Sunday, March 15, 2015

Why nations must remember

"A tombstone is a memory made concrete. Human memory is the ladder on which a country and a people advance. We must remember not only the good things, but also the bad, the bright spots but also the darkness. The authorities in a totalitarian system strive to conceal their faults, and extol their merits, gloss over their errors and forcibly eradicate all memory of man-made calamity, darkness and evil. For that reason, the Chinese are prone to historical amnesia imposed by those in power. I erect this tombstone so that people will remember and henceforth, renounce man-made calamity, darkness and evil."

Yang Jisheng, Tombstone: The Great Chinese Famine 1958-1962

I have just started reading this book, the first Chinese account of Mao's Great Leap Forward. As a member of the Communist Party and a long standing journalist with China's Xinhua news agency he has used his position to collect materials from restricted archives detailing the famine.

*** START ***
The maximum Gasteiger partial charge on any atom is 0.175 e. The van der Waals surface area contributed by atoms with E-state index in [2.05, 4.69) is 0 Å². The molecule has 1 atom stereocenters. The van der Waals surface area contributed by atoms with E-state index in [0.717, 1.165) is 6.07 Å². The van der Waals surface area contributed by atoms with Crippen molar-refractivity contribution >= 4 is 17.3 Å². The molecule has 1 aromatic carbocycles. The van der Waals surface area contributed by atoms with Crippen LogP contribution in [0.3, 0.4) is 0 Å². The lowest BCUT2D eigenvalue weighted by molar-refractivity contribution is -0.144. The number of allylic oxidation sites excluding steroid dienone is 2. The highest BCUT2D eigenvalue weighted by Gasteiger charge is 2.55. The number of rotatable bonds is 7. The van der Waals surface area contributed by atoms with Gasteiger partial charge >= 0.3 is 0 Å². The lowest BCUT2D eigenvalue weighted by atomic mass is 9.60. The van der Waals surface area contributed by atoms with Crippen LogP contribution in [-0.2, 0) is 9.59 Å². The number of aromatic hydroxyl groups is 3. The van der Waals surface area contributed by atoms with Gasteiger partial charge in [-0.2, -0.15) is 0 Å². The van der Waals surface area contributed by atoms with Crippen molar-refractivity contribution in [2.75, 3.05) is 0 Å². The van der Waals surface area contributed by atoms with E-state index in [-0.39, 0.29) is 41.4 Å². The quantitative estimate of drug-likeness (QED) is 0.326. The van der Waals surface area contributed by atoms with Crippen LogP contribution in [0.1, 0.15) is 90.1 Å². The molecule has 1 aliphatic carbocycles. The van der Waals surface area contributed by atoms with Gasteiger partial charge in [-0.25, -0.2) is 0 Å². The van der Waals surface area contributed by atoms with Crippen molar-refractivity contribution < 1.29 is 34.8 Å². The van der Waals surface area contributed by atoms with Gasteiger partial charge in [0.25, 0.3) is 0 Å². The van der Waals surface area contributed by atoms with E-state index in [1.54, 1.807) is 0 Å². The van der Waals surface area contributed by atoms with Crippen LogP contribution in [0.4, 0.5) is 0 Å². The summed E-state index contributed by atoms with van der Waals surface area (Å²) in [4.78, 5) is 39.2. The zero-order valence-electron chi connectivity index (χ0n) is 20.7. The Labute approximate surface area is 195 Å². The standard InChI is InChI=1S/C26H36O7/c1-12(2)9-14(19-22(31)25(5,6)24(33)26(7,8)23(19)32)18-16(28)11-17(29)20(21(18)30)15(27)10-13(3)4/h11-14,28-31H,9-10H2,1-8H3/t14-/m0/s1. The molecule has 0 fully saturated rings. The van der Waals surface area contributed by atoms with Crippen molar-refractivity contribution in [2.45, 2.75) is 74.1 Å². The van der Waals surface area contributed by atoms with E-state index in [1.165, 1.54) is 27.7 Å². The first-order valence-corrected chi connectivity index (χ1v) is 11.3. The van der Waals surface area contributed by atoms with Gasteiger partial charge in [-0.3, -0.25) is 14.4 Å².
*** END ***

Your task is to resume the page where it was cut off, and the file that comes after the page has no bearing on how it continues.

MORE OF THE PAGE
Banned in China, the book was published in Hong Kong and has gone through eight editions in its original two-volume Chinese version. This translation is an adapted version of the two-volume Chinese original.

I also think there is a message here that all Sri Lankan's need to reflect on. We have been fed a diet of propaganda over the last decade that has seeped into the subconscious. We need stop and reflect, to start thinking again.

Friday, March 13, 2015

Dr. Radhika Coomaraswamy - Beyond Genocide

Radhika Coomaraswamy has written an excellent piece that should be read and digested by all Tamils, particularly the politicians and the diaspora.

Unfortunately this has been misunderstood by many. Even more thoughtful commentors such as Charles Sarvan  still view the argument from an academic or legal perspective- the very thing that Miss Coomaraswamy argues against.

What is necessary is an assessment of the real ground situation in Sri Lanka, what is happening and what may practically be expected to happen. 

There is a new Government in Sri Lanka which has started to take some positive steps towards Tamil issues. They may be small, but remember that they have only been in office for about 50 days and that they are a rather shakey coalition who are under attack by extremists and elements of the former regime.